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Hydrobiologia

, Volume 571, Issue 1, pp 133–146 | Cite as

Changes in the distribution and abundance of Dreissena polymorpha within lakes through time

  • Lyubov E. BurlakovaEmail author
  • Alexander Y. Karatayev
  • Dianna K. Padilla
Primary Research Paper

Abstract

Dreissena polymorpha population densities and biomass were followed in three Belarusian lakes with different trophic status over a 12-year period subsequent to initial colonization. In all three lakes zebra mussel population densities did not change once they reached a maximum. Application of the Ramcharan et al. [1992. Canadian Journal of Fisheries and Aquatic Sciences 49: 2611–2620] model for predicting population dynamics of zebra mussels was accurate for two of the three lakes studied. Population density appears to depend on the time since initial colonization, relative abundance of substrate available for colonization, lake morphometry and trophic type. Zebra mussel distribution within lakes was highly patchy, but the degree of dispersion decreased over time after initial colonization, which may be a result of saturation of suitable substrates by zebra mussels as populations increase and reach carrying capacity. In lakes where submerged macrophytes are the dominant substrate for zebra mussel attachment, populations may be less stable than in lakes with a variety of substrates, which will have a more balanced age distribution, and be less impacted by year to year variation in recruitment. Dreissena polymorpha usually reach maximum population density 7–12 years after initial introduction. However, the timing of initial introduction is often very difficult to determine. Both European and North American data suggest that zebra mussels reach maximum density in about 2–3 years after populations are large enough to be detected.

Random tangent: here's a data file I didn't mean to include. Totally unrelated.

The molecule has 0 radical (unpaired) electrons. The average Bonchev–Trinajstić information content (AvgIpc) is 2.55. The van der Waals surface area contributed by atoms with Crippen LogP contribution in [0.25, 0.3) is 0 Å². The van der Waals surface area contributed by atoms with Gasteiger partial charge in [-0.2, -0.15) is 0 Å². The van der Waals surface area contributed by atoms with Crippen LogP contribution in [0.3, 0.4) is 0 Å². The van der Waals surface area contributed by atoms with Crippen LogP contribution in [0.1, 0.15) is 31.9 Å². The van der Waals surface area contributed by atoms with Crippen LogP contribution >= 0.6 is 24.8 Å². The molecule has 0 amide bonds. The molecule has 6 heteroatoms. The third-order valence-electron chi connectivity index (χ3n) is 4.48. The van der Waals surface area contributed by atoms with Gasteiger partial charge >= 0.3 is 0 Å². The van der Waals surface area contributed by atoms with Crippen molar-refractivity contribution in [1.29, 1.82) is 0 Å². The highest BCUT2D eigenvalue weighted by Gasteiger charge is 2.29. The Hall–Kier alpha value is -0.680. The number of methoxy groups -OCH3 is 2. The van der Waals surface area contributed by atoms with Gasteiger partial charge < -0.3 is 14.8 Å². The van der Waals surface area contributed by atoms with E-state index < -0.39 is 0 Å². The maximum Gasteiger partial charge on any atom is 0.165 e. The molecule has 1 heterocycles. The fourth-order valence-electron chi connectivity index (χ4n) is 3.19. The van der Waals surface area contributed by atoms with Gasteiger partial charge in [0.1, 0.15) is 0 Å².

Keywords

zebra mussels Dreissena polymorpha density biomass dynamics substrate 

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Copyright information

© Springer 2006

Authors and Affiliations

  • Lyubov E. Burlakova
    • 1
    Email author
  • Alexander Y. Karatayev
    • 1
  • Dianna K. Padilla
    • 2
    • 3
  1. 1.Department of BiologyStephen F. Austin State UniversitySFA Station, NacogdochesUSA
  2. 2.Department of Ecology and EvolutionStony Brook UniversityStony BrookUSA
  3. 3.National Center for Ecological Analysis and SynthesisSanta BarbaraUSA

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